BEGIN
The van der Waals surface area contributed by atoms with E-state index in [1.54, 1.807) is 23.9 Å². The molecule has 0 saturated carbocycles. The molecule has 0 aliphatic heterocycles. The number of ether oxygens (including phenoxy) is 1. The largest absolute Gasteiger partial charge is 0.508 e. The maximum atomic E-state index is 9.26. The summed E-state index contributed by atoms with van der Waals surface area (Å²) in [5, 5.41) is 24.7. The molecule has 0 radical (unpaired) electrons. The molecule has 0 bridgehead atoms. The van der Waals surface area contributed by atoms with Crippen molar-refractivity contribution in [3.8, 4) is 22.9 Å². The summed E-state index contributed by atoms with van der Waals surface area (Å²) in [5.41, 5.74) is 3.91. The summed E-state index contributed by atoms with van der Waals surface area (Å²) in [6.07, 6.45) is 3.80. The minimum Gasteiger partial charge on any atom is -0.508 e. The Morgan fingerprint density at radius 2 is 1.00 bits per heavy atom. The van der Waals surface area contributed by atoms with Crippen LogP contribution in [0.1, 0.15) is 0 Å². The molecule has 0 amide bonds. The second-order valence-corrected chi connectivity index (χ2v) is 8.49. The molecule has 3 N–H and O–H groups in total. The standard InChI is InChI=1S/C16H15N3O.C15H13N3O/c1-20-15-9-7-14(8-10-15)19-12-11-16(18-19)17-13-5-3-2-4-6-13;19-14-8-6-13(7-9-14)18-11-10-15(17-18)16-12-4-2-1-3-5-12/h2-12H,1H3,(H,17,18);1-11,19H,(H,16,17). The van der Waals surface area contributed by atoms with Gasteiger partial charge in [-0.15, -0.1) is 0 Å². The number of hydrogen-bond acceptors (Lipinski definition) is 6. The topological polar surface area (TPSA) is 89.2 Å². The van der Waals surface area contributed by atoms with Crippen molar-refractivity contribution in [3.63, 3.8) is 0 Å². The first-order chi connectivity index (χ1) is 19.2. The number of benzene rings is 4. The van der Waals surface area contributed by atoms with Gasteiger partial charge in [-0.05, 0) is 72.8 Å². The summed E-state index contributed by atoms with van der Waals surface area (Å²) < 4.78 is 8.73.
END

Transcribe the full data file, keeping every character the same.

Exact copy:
The van der Waals surface area contributed by atoms with E-state index in [1.54, 1.807) is 23.9 Å². The molecule has 0 saturated carbocycles. The molecule has 0 aliphatic heterocycles. The number of ether oxygens (including phenoxy) is 1. The largest absolute Gasteiger partial charge is 0.508 e. The maximum atomic E-state index is 9.26. The summed E-state index contributed by atoms with van der Waals surface area (Å²) in [5, 5.41) is 24.7. The molecule has 0 radical (unpaired) electrons. The molecule has 0 bridgehead atoms. The van der Waals surface area contributed by atoms with Crippen molar-refractivity contribution in [3.8, 4) is 22.9 Å². The summed E-state index contributed by atoms with van der Waals surface area (Å²) in [5.41, 5.74) is 3.91. The summed E-state index contributed by atoms with van der Waals surface area (Å²) in [6.07, 6.45) is 3.80. The minimum Gasteiger partial charge on any atom is -0.508 e. The Morgan fingerprint density at radius 2 is 1.00 bits per heavy atom. The van der Waals surface area contributed by atoms with Crippen LogP contribution in [0.1, 0.15) is 0 Å². The molecule has 0 amide bonds. The second-order valence-corrected chi connectivity index (χ2v) is 8.49. The molecule has 3 N–H and O–H groups in total. The standard InChI is InChI=1S/C16H15N3O.C15H13N3O/c1-20-15-9-7-14(8-10-15)19-12-11-16(18-19)17-13-5-3-2-4-6-13;19-14-8-6-13(7-9-14)18-11-10-15(17-18)16-12-4-2-1-3-5-12/h2-12H,1H3,(H,17,18);1-11,19H,(H,16,17). The van der Waals surface area contributed by atoms with Gasteiger partial charge in [-0.15, -0.1) is 0 Å². The number of hydrogen-bond acceptors (Lipinski definition) is 6. The topological polar surface area (TPSA) is 89.2 Å². The van der Waals surface area contributed by atoms with Crippen molar-refractivity contribution in [3.63, 3.8) is 0 Å². The first-order chi connectivity index (χ1) is 19.2. The number of benzene rings is 4. The van der Waals surface area contributed by atoms with Gasteiger partial charge in [-0.05, 0) is 72.8 Å². The summed E-state index contributed by atoms with van der Waals surface area (Å²) < 4.78 is 8.73.